Discounts on Canadian crude oil widened to multi-year highs on Wednesday as oil and gas executives took turns at a conference pointing out Canada’s competitiveness gap in attracting energy investors.
Prices for both Western Canada Select, an oilsands bitumen blend, and Edmonton Sweet crude oil fell relative to New York-traded West Texas Intermediate because of a lack of pipeline capacity, growing production from the oilsands and a reduction in demand due to U.S. refinery maintenance shutdowns, said Tim Pickering, founder of price tracker Auspice Capital in Calgary.
“All of those things have culminated into a system that is completely overloaded,” Pickering said.
“Anything people can move out, they’re moving out, but we’ve basically just got the perfect storm.”
He said the WCS differential grew to as much as US$48 per barrel on Wednesday morning, the highest since at least 2011, and the Edmonton Sweet differential was at US$27.50 per barrel, a multi-year high that’s more than three times its typical size.
On the sidelines of the Energy Roundtable conference in Calgary, meanwhile, CEO Kevin Neveu of Precision Drilling Corp. said the differentials are having an immediate chilling effect on companies’ ability to fund drilling budgets in Canada.
“It’s proportionate to the cash flow. So if (a drilling customer) expected a netback of $50 Canadian or $55 or $60 and they’re only getting $45 or $50, they’ll adjust back to that outlook quickly, within the quarter,” he said.
He said the drilling industry in Canada is headed for activity this year in line with 2017, which was the second-worst year for drilling profitability after a disastrous 2016.
In a speech later at the conference, Natural Resources Minister Amarjeet Sohi acknowledged there have been “setbacks” for the Canadian oil and gas sector, notably a court’s overturning of the Trans Mountain pipeline expansion approval. But he also cited the signing of a free trade deal with the U.S. and Mexico and a final investment decision by partners in the $40-billion LNG Canada project as recent positives.
He told reporters later when asked about high differentials that he feels “frustrated” that no new oil pipelines have been built to take Alberta resources to markets other than the United States.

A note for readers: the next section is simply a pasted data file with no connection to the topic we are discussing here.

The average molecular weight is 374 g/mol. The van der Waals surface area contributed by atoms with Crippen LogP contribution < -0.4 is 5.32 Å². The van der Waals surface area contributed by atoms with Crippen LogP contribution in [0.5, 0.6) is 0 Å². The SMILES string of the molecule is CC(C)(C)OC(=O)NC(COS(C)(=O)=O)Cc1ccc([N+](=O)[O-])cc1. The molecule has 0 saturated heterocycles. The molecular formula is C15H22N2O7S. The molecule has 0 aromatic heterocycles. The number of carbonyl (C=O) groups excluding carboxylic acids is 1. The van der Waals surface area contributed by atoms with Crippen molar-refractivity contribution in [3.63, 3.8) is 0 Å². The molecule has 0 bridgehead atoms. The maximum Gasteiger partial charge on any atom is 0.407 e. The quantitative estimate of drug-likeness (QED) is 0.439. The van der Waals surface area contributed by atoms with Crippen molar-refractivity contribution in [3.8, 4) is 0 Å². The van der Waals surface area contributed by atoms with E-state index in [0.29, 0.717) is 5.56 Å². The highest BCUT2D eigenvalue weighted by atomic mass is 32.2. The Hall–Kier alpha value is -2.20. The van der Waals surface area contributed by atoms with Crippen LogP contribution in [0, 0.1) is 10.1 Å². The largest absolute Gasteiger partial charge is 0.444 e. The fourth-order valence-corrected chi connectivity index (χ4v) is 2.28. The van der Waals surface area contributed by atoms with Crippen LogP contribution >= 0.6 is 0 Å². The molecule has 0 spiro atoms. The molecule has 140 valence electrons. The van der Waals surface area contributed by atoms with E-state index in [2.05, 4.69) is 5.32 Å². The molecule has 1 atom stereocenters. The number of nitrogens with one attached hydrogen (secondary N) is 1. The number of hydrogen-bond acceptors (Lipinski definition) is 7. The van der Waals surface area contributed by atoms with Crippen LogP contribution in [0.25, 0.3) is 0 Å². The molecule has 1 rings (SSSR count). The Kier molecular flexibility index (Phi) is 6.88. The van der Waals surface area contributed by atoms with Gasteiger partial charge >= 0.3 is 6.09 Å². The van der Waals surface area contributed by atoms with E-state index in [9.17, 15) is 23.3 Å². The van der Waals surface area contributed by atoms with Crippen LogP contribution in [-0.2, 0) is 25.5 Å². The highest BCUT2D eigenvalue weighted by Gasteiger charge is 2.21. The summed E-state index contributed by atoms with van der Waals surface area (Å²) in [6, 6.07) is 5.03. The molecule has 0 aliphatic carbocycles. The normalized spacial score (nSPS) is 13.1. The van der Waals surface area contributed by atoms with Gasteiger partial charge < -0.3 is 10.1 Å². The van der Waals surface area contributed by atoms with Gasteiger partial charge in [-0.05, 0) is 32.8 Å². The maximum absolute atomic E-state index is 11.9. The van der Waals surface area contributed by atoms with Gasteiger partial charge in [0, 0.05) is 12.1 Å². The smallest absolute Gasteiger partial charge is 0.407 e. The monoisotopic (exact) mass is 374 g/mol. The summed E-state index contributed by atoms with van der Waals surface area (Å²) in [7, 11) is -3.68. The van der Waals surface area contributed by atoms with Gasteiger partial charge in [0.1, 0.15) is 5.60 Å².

“The amount of revenue we are losing as a country because we don’t have access to non-U.S. markets is absolutely unacceptable and we need to do better and we are committed to do better,” he said.
He defended Ottawa’s decision not to appeal the Trans Mountain decision because that would take longer than bowing to the court’s requirement to refer shipping issues to the National Energy Board and fill in gaps in Indigenous consultation on the pipeline.
Earlier, Doug Suttles, CEO of Encana Corp. said government policy is making Canada an uncompetitive place to drill for oil and gas.
“Today, every well we drill in British Columbia, we pay over $100,000 in carbon tax just on the diesel used to drill and complete that well,” he said during a speech at the conference.
“Those products are largely moving to markets in the United States. In the United States, we don’t pay a dollar of carbon tax.”
Calgary-based Encana is focused on two major oil and gas plays in Western Canada and two in the southern United States.
Due to corporate tax cuts under U.S. President Donald Trump, Suttles pointed out Encana also pays higher income taxes in Canada than it does in the U.S.
“As a Canadian, it’s easy to get really down,” said Ian Dundas, CEO of Enerplus Corp., a Calgary-based company with 90 per cent of its production in North Dakota and little in Canada.
“We’ve let the Americans outcompete us and outregulate us and we find ourselves in this position.”
He said the solution is to stop making the situation worse — citing Ottawa’s Bill C-69 to reform the NEB and its proposed clean fuel standards as examples of that — and start coming up with ways to help Canadian companies compete with U.S. rivals.
He added he hopes next year’s federal election encourages the public to discuss changes to national energy policies.
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